Born in Grasse, France, in 1732, Fragonard was a prolific Rococo painter, printmaker, and draftsman who is perhaps best known today for his elaborate work gallant party, or representations of revelers in pastoral settings. Several years after receiving the Prix de Rome, the artist traveled to Italy, where he studied at the French Academy in Rome from 1756 to 1761 before returning to Paris. The Palette Game and La Bascule, both painted circa 1761 to 1765, were inspired by his stay in Rome – particularly in the verdant Villa d’Este in Tivoli – and influenced by his studies of Italian painting.
Both compositions depict revelers playing among open-air ruins in sprawling bucolic idylls, with great emphasis on landscape. In “La Bascule”, the revelers, including a baby cherub, ride a makeshift swing. “The Palette Game” depicts a group of young people playing a game in which the winner, who has located a hidden object, hits the loser with a wooden paddle. All the paintings belonged to Pierre Jacques Onésyme Bergeret de Grancourt, Receiver General of Finances in Montauban. An amateur artist himself, the Receiver General was a committed patron who traveled to Italy with Fragonard from 1773 to 1774. In 1786, after the death of Bergeret de Grancourt, the paintings were sold at auction in Paris and then disappeared from the register. Research now indicates that they were purchased by an art dealer and subsequently entered the collection of Nicolas d’Orglandes, MP and peer of France.
“La Bascule” and “Le Jeu de la Palette” resurfaced in the summer of 2016 when Thaddée Prate, specialist in the French auction house Tajan, was taking an inventory of a castle in Normandy. Prate identified the two paintings, which hung six feet above the floor in a crowded room, as being by Fragonard, to the surprise of the family who ordered the inventory. When the family applied for an export license to sell the works, estimated together at around six million euros (roughly $ 7 million), they found themselves blocked by the National Treasures Advisory Commission. Once the paintings were officially classified as national treasures in May 2017, the French state had 30 months to raise the necessary funds for their acquisition. Between state aid via the Heritage Fund, financing of the Louvre, corporate sponsorship and additional tax measures, the money was cobbled together.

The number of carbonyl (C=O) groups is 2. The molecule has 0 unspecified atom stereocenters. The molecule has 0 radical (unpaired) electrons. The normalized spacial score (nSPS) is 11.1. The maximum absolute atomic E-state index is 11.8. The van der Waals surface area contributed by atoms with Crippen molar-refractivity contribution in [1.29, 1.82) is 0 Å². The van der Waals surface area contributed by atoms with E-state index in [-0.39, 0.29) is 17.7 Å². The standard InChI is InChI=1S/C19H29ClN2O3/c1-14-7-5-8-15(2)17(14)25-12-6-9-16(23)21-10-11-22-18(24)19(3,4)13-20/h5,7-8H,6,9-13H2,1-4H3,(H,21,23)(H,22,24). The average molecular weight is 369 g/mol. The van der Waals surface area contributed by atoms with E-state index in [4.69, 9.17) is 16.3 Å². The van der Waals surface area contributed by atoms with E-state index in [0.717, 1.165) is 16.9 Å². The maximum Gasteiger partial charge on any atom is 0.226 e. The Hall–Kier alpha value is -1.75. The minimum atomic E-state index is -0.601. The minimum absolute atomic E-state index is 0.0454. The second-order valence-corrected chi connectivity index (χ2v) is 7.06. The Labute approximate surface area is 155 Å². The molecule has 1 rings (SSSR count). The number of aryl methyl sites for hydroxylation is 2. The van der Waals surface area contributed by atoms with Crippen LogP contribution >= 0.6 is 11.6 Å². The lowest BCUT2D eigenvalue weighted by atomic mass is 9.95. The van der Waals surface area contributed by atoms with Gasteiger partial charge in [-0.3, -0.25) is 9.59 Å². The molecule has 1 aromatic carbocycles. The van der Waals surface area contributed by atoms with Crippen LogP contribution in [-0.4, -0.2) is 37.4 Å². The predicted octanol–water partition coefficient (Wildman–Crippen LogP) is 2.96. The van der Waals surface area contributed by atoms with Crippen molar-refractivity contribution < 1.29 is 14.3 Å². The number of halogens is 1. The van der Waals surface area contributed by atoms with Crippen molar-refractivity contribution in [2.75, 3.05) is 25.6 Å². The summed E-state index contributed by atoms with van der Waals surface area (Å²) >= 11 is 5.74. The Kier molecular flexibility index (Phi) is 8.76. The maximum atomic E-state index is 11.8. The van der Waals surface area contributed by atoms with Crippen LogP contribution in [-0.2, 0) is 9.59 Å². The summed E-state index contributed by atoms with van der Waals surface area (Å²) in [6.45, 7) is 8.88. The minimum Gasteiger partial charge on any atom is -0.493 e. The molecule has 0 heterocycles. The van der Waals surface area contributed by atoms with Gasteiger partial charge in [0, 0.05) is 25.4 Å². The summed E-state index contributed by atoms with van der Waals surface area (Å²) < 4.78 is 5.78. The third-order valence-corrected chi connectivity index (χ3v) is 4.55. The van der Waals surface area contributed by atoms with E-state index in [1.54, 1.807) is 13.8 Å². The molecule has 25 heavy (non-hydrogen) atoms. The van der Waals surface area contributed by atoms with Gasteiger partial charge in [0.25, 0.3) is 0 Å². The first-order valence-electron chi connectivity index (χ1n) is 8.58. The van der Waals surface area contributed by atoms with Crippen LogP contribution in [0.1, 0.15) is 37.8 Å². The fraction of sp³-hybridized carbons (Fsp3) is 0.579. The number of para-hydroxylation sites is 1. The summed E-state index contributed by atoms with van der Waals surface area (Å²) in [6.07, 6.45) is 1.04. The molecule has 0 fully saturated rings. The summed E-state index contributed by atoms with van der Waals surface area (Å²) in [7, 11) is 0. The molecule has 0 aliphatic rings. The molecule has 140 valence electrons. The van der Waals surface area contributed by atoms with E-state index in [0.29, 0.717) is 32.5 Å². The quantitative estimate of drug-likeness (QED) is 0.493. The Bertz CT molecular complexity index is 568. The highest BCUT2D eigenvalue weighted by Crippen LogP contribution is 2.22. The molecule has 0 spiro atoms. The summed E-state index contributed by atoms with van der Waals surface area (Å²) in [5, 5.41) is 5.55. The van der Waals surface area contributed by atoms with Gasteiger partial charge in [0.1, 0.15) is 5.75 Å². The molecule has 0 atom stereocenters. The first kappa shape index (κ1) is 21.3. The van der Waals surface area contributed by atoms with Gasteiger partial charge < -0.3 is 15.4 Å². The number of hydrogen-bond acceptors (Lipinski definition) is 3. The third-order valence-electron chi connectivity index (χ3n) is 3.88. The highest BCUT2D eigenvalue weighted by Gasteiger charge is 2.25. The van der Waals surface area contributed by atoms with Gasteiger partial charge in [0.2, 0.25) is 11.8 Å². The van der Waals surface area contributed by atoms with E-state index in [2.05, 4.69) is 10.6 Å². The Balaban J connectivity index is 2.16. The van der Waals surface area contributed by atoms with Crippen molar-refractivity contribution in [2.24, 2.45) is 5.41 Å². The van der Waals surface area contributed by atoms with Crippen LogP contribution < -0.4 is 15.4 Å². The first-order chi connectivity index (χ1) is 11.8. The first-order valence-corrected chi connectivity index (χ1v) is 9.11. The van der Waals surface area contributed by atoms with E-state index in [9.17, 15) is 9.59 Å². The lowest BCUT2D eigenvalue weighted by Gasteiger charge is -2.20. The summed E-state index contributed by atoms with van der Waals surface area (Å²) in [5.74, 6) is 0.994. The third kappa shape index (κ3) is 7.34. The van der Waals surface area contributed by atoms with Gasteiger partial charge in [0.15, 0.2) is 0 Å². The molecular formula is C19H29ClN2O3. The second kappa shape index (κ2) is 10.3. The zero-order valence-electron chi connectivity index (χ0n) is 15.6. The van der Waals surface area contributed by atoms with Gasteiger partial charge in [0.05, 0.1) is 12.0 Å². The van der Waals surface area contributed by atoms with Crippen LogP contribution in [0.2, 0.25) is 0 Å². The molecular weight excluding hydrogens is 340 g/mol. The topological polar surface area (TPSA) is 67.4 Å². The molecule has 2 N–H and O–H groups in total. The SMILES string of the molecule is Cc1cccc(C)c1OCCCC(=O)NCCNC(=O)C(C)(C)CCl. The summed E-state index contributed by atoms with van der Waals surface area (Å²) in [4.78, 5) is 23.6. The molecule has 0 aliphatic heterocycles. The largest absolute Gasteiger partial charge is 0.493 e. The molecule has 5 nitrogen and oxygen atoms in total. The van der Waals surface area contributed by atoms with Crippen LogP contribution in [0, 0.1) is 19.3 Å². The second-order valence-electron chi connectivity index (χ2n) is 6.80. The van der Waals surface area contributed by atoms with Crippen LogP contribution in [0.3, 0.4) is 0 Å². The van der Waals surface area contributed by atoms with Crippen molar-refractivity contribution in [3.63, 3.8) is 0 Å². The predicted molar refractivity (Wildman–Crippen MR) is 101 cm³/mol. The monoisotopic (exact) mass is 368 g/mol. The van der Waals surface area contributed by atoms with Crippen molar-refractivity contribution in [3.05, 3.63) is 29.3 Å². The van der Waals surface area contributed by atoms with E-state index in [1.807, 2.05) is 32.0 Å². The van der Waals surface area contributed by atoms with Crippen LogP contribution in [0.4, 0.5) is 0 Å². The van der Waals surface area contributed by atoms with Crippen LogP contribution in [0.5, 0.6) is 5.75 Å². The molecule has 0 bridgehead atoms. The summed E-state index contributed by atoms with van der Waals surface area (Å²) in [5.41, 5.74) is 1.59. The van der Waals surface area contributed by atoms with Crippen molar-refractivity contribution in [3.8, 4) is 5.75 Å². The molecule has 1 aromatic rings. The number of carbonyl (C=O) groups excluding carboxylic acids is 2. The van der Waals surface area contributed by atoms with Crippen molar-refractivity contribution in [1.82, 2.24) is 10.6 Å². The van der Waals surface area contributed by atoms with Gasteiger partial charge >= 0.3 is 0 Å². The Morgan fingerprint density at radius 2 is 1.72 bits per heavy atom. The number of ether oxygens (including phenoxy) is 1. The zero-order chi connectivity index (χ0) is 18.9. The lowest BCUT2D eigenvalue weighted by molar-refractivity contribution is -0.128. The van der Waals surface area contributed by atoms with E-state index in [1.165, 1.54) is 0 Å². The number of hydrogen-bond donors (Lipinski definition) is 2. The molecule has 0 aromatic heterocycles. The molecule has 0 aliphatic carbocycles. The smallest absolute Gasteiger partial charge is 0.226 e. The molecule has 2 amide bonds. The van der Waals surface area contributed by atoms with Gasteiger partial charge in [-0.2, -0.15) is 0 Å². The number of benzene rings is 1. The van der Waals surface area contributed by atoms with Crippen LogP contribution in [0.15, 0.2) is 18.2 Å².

The Musée Fabre, classified as an official museum of France since 2002, has a sustained acquisition policy: the collection was enriched this year with an 18th century still life by Dominique Joseph Van der Burch and a 19th century painting. Adolphe Leleux. . The decision to transfer Fragonard’s paintings to the institution in Montpellier is linked to an effort by the French state to decentralize its Parisian art collections in a gesture of support for regional museums. A press release from the Ministry of Culture indicated that Bachelot-Narquin was “delighted with the success of an emblematic operation both for the enrichment of public collections and for the cultural action of the State in the territories”.
Michaël Delafosse, mayor of Montpellier, issued a statement thanking the French Ministry of Culture, the Louvre and the additional patrons who made possible what he called an “unprecedented” acquisition. Delafosse continues:
“The arrival of these two works by Fragonard in the museum’s collections is a real gift, at a time when the public is gradually finding its way back to cultural institutions. It also testifies to the State’s desire to share its heritage with the whole of France. This arrival is a happy event for the museum, for Culture, for Montpellier.
The paintings will be on display in an exhibition at the museum from December 16, 2021 to March 6, 2022.